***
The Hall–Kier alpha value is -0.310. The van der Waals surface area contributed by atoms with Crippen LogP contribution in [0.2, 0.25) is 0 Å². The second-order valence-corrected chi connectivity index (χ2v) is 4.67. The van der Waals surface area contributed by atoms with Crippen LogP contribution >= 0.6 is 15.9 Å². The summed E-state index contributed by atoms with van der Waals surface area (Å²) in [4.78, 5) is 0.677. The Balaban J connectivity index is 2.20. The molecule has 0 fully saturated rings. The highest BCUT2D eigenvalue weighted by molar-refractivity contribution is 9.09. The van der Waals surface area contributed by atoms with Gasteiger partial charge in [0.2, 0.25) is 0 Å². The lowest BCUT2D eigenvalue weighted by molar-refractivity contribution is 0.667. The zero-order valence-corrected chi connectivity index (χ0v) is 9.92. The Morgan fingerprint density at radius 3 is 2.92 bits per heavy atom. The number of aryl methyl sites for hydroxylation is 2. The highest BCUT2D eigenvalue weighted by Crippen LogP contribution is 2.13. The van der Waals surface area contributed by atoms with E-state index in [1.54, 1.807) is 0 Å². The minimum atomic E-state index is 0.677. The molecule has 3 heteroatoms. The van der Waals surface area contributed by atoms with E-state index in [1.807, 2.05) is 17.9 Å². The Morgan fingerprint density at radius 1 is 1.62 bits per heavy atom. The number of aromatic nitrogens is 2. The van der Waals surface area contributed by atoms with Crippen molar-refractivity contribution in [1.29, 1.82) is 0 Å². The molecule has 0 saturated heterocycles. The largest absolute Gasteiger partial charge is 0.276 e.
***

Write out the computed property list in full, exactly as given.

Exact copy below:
The Hall–Kier alpha value is -0.310. The van der Waals surface area contributed by atoms with Crippen LogP contribution in [0.2, 0.25) is 0 Å². The second-order valence-corrected chi connectivity index (χ2v) is 4.67. The van der Waals surface area contributed by atoms with Crippen LogP contribution >= 0.6 is 15.9 Å². The summed E-state index contributed by atoms with van der Waals surface area (Å²) in [4.78, 5) is 0.677. The Balaban J connectivity index is 2.20. The molecule has 0 fully saturated rings. The highest BCUT2D eigenvalue weighted by molar-refractivity contribution is 9.09. The van der Waals surface area contributed by atoms with Gasteiger partial charge in [0.2, 0.25) is 0 Å². The lowest BCUT2D eigenvalue weighted by molar-refractivity contribution is 0.667. The zero-order valence-corrected chi connectivity index (χ0v) is 9.92. The Morgan fingerprint density at radius 3 is 2.92 bits per heavy atom. The number of aryl methyl sites for hydroxylation is 2. The highest BCUT2D eigenvalue weighted by Crippen LogP contribution is 2.13. The van der Waals surface area contributed by atoms with E-state index in [1.54, 1.807) is 0 Å². The minimum atomic E-state index is 0.677. The molecule has 3 heteroatoms. The van der Waals surface area contributed by atoms with E-state index in [1.807, 2.05) is 17.9 Å². The Morgan fingerprint density at radius 1 is 1.62 bits per heavy atom. The number of aromatic nitrogens is 2. The van der Waals surface area contributed by atoms with Crippen molar-refractivity contribution in [1.29, 1.82) is 0 Å². The molecule has 0 saturated heterocycles. The largest absolute Gasteiger partial charge is 0.276 e.